• Additional analyses planned include overall survival by PSA < 0.2 in various subgroups, outcomes of docetaxel x enzalutamide x volume of disease, pooled analyses or meta-analyses including ARCHES, STAMPEDE, etc.

Dr. Arun then discussed what’s coming next for the ENZAMET trial from the perspective of genomic and transcriptomic analysis. According to Dr. Arun, there are several questions that may be answerable based on data available in ENZAMET:

  • Are there prognostic markers in baseline tissue + blood samples that better stratify patients with mHSPC?
  • Are there predictive markers in baseline tissue + blood samples that optimize the use of enzalutamide (and docetaxel)?
  • Are there early on-treatment blood markers correlated with treatment outcome?
  • What is driving therapeutic failure following upfront use of enzalutamide (and docetaxel)?

As follows is the sample availability of ENZAMET patients as of November 2020:

sample availability of ENZAMET patients

There are several aims for the genomic/transcriptomic analysis as put forth by Dr. Arun, including:

     Aim 1: Genomic markers in baseline tissue

     Aim 2: Transcriptomic profile in baseline tissue

     Aim 3: Detection of ctDNA in early on-treatment plasma

     Aim 4: Genomic landscape in plasma at progression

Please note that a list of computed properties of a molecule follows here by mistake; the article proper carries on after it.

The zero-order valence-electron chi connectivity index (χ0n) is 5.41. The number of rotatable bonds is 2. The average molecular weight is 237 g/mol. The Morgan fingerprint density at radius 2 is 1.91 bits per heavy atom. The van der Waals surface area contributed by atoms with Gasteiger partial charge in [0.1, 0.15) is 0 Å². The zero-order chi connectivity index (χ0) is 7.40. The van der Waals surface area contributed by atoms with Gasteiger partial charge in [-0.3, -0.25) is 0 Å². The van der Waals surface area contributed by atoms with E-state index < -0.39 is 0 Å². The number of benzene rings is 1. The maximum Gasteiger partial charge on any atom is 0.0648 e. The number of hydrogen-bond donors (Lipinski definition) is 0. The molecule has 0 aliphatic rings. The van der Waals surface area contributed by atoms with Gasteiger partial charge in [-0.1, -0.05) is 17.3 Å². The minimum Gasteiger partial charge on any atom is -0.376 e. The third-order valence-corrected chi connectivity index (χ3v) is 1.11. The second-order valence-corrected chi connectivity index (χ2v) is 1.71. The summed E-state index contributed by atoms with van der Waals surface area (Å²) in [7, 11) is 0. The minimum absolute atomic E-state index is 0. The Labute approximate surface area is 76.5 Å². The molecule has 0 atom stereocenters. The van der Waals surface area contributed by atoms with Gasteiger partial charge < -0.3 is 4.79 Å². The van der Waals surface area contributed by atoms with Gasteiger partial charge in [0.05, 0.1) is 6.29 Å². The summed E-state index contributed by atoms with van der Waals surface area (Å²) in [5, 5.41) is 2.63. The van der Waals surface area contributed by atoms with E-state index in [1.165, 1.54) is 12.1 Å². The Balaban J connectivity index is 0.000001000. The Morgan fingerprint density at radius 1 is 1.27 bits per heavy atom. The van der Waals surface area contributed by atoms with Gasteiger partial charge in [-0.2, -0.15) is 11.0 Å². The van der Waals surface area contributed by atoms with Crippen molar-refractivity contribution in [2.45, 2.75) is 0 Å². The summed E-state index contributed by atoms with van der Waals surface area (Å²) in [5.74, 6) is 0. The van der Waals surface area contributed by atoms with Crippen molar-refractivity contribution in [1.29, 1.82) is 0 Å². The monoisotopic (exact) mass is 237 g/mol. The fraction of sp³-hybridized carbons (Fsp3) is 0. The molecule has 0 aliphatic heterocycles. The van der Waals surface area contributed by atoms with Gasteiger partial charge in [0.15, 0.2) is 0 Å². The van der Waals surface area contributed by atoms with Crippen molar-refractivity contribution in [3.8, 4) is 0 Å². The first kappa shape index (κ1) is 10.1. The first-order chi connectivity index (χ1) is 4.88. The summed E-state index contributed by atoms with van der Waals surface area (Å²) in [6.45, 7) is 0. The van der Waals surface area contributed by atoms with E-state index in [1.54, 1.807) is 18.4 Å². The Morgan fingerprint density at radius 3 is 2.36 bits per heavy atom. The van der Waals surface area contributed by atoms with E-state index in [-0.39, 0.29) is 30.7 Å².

Finally, Dr. Horvath discussed immuno-metabolic biomarkers to predict response to enzalutamide in men with mHSPC. Dr. Horvath notes that plasma lipidomics in prostate cancer is an evolving field, looking at lipids that we would normally look at in hyperlipidemia and cardiovascular disease. Among patients with metastatic castration-resistant prostate cancer (mCRPC), it has previously been shown that patients with elevated ceramide levels had poorer overall survival. Additionally, among patients with mHSPC, Dr. Horvath’s group has shown that elevated ceramides and sphingolipids correlated with earlier androgen deprivation therapy (ADT) failure. The ENZAMET biomarker study design is as follows:

ENZAMET biomarker study

What will also be assessed in ENZAMET is computational analysis further evaluating the lipidome and cytokines utilizing ctDNA (somatic/germline), tissue DNA, and tissue immune infiltrates.

Presented by: Ian Davis, MBBS, PhD, FRACP, FAChPM, Professor of Medicine, Monash University, Head of the Eastern Health Clinical School, Eastern Health Monash University, Melbourne, Australia

Arun Azad, MBBS, PhD, FRACP, Associate Professor, Peter MacCallum Cancer Center, Chair of the Translational Research Committee, ANZUP Cancer Trials Group, Melbourne, Australia

Lisa Horvath, MBBS, FRACP, PhD, Director of the Department of Medical Oncology, Senior Staff Specialist, Conjoint Chair of Medical Oncology (Genitourinary Cancers), Chris O'Brien Lifehouse, Professor of Medicine, Central Clinical School University of Sydney, Darlinghurst, Australia

Written by: Zachary Klaassen, MD, MSc, Assistant Professor of Urology, Georgia Cancer Center, Augusta University/Medical College of Georgia, Augusta, Georgia, Twitter: @zklaassen_md during the 2020 Australian and New Zealand Urogenital and Prostate Cancer Trials Group (ANZUP) Mini Annual Scientific Meeting (ASM), November 29 - 30, 2020 

Reference:

1. Davis, Ian D., Andrew J. Martin, Martin R. Stockler, Stephen Begbie, Kim N. Chi, Simon Chowdhury, Xanthi Coskinas et al. "Enzalutamide with standard first-line therapy in metastatic prostate cancer." New England Journal of Medicine 381, no. 2 (2019): 121-131.